Bobbin South Coast operations manager Brendon Bobbin is behind bars and the fleet of 30 trucks and 50 trailers under investigation after a Police raid swept the highways to target alleged drug use, fatigue and speed compliance yesterday (Thursday).
Mr Bobbin, 41, has been under investigation about the alleged use and supply of prohibited drugs during the operation of heavy vehicles as part of Operation Felled, formed to investigate the 40-year-old family company's operations and compliance with road transport legislation.
The operation hit the ground in force today targeting speed tampering, fatigue offences and vehicle compliance, including workbook and system breaches, and involved Engine Control Modules (ECM) downloads and drug and alcohol testing.
Mr Bobbin was arrested at South Pambula at 7.55am with Police allegedly seizing an amount of prohibited drugs and drug paraphernalia in a vehicle and prohibited drugs inside the premise.
He was charged at Eden Police Station with supplying a commercial quantity of prohibited drugs, supply prohibited drugs (two counts) and possess prohibited drugs (two counts) and later appeared at Batemans Bay Local Court.
Mr Bobbin will next appear in court via video link on August 26.
Bobbins South Coast Transport’s faces penalties in excess of $43,000 as Police investigate speed and fatigue management.
Police seized company computer records and documents from the South Pambula site and a company depot in Ingleburn this morning.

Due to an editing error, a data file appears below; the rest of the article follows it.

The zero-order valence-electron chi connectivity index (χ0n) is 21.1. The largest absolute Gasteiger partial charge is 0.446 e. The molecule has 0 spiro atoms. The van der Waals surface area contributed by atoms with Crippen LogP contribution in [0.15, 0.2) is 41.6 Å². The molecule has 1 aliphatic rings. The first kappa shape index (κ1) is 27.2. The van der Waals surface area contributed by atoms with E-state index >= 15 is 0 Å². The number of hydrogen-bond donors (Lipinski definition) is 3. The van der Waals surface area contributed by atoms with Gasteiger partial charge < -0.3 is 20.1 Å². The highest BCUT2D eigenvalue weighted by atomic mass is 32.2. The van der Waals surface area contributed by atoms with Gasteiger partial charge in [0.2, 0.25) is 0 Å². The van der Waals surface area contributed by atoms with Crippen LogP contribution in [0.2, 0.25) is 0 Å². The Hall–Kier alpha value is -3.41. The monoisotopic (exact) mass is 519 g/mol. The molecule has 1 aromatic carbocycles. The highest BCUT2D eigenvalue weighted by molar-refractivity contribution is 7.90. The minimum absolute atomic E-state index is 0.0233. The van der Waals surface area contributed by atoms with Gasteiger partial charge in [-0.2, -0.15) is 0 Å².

Fleet drivers were also targeted across the state with Police intercepting trucks for vehicle and driver checks on major highways across Sydney.
Five drivers will appear in court facing fatigue related offences and a further two were dealt infringement notices of $2092 for speed tampering and compliance issues.
Sixteen defect notices were issued by RMS for a range of minor and major defects including brakes, tyres, oil and fuel issues, and suspension, body/chassis, and tow couplings.
A further 10 infringements have been issued for other defects, fatigue, and ECM offences.
Superintendent Stuart Smith, Traffic and Highway Patrol Command, said today’s operation is only the start for truckies and operators who are not compliant with legislation.
“This operation is part of our ongoing commitment to stamping out rogue operators on our major highways and roads,” he said.
“There is no place in the trucking industry for alleged speed and fatigue enhancing, by tampering with equipment or taking illegal drugs.
“Fatigued drivers or those under the influence behind the wheel of a heavy vehicle put motorists at serious risk on our roads.
“Every year for the last three years, there have been in excess of 80 fatalities on our roads involving heavy vehicles.
“Our message is clear to operators and drivers, clean up your act before we do it for you,” Superintendent Smith said.
RMS General Manager of Compliance Operation, Mr Paul Endycott, said today’s operation by the Joint Heavy Vehicle Taskforce highlights the important work this group carry out to keep roads safe for all motorists.
“The fatigue issues and speed limiter tampering identified is deeply concerning and shows there is still work to be done to ensure the majority of honest, hard working truck drivers and operators are not unfairly associated with such dangerous and illegal behaviour,” Mr Endycott said.